Our Line Starts is part of NBC Sports’ growing roster of podcasts spanning the NFL, Premier League, NASCAR, and much more. The new weekly podcast, which will publish Wednesdays, will highlight the top stories of the league, including behind-the-scenes content and interviews conducted by NBC Sports’ NHL commentators.

Where you can listen:

Apple: https://itunes.apple.com/us/podcast/id1482681517

Stitcher: https://www.stitcher.com/podcast/nbc-sports/our-line-starts

Spotify: https://open.spotify.com/show/7cDMHBg6NJkQDGe4KHu4iO?si=9BmcLtutTFmhRrNNcMqfgQ

NBC Sports on YouTube: https://www.youtube.com/nbcsports

PHT Morning Skate: Weber’s comeback year; Where should Bolts upgrade?

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Welcome to the PHT Morning Skate, a collection of links from around the hockey world. Have a link you want to submit? Email us at phtblog@nbcsports.com.

• If the Predators continue struggling, they’ll have to ask themselves some tough questions. (The Hockey News)

• There’s several reasons why there should be concern in Winnipeg, according to Travis Yost. (TSN.ca)

• The Jets have an issue on defense and there’s no easy way to address it. (Arctic Hockey)

Chris Tanev has helped Quinn Hughes settle into the NHL. (Sportsnet)

Shea Weber is having a great comeback season and people around the NHL are noticing. (The Score)

• Dave Andreychuk answered five questions from NHL.com. (NHL)

Boone Jenner is playing big defensive minutes for Columbus, but is that working out? (The Cannon)

• How have the Bruins done in their own end this season? (Stanley Cup of Chowder)

• It’s officially time to call the Canadiens sellers. (Habs Eyes on the Prize)

• Which position should Lightning GM Julien BriseBois consider upgrading before the trade deadline? (Raw Charge)

• The Coyotes added Taylor Hall via trade in December. Is it time for them to keep buying? (Five For Howling)

• On the Forecheck breaks down the untouchables and the tradable players on the Preds roster. (On the Forecheck)

Joey Alfieri is a writer for Pro Hockey Talk on NBC Sports. Drop him a line at phtblog@nbcsports.com or follow him on Twitter @joeyalfieri.

The Buzzer: Blues edge Flames in shootout; Eichel sets new career high

The St. Louis Blues celebrate their 5-4 shootout win over the Calgary Flames
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Three Stars

1) David Perron, St. Louis Blues

After making the All-Star Game for the first time in his NHL career, Perron started the second half of the season with a two-game point streak. He added a goal, an assist and a shootout tally as the Blues defeated the Flames 5-4 in a back-and-forth battle that ended in the skills competition. The 31-year-old forward notched his 22nd of the season when he hammered home a loose puck in front to knot the game at 2-2 late in the first period. Perron also made a nifty pass to help St. Louis exit the zone before Zach Sanford tied the game early in the final frame. Additionally, the Blues snapped a three-game losing streak.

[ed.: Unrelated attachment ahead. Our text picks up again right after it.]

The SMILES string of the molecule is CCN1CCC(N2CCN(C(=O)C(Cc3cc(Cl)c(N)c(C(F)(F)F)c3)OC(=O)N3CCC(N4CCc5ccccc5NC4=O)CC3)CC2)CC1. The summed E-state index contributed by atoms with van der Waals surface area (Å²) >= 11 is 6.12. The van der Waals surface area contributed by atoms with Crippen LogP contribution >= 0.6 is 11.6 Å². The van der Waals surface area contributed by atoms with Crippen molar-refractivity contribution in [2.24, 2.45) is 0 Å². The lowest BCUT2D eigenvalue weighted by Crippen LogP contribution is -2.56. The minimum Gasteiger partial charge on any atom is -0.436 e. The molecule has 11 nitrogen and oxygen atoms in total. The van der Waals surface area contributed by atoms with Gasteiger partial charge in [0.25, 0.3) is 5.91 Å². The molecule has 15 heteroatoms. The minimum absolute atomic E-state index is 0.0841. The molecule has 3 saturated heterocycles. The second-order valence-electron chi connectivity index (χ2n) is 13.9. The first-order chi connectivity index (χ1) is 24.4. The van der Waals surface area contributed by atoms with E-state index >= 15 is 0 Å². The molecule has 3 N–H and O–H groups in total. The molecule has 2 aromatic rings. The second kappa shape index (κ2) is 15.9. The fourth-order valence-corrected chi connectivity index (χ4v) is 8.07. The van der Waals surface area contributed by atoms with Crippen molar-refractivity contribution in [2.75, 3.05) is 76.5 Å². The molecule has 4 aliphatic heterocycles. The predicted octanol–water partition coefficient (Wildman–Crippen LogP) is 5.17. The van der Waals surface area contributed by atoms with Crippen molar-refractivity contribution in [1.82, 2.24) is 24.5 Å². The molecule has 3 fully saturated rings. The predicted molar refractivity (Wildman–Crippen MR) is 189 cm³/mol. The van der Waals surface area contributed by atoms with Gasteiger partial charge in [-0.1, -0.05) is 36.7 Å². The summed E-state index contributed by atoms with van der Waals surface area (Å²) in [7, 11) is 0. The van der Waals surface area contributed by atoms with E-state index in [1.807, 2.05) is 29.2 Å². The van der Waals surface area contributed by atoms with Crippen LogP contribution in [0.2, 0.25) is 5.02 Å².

2) Sean Monahan, Calgary Flames

The Flames alternate captain is still a bit behind his 82-point total pace from last year after surpassing his previous career-high by 18 points set the season before. Monahan remains a critical piece in the Flames’ lineup as they prepare for a playoff push in the tightly contested Pacific Division. The 25-year-old recorded his 400th career point when he snapped off a wrist shot from the slot at 15:43 of the first period to give Calgary a 2-1 lead at the time. He would go on to record his second of the game, another wrister from the slot, early in the middle frame to even the score at 3-3.

3) Mark Borowiecki, Ottawa Senators

It’s not often an empty-net goal helps an NHL player land on this list, but Borowiecki’s game-sealing tally late in the third period was quite the play in the Senators’ 5-2 win against the Sabres. Ottawa’s alternate captain willingly went down on one knee in order to block a one-timer from Marcus Johansson to help preserve a one-goal lead at the time. After the block, Borowiecki quickly gathered himself, collected a loose puck and fired it off the boards into the empty cage. The Senators lead the NHL with 11 shorthanded goals.

Highlights of the Night

Blues forward Robert Thomas feathered a beautiful cross-ice pass between a couple of Calgary Flames to set up Alexander Steen to open the scoring.

In his 500th NHL game, Jaden Schwartz recorded his 17th of the season when he redirected a pretty pass from Brayden Schenn.

[RELATED: Predators facing difficult road in playoff push | How the Canucks climbed to top of Pacific Division]

Blooper of the Night

Who should get credit for this empty-net goal?

Stat of the Night

Scores

Ottawa Senators 5, Buffalo Sabres 2

St. Louis Blues 5, Calgary Flames 4 (SO)

Scott Charles is a writer for Pro Hockey Talk on NBC Sports. Drop him a line at phtblog@nbcsports.com or follow him on Twitter @ScottMCharles.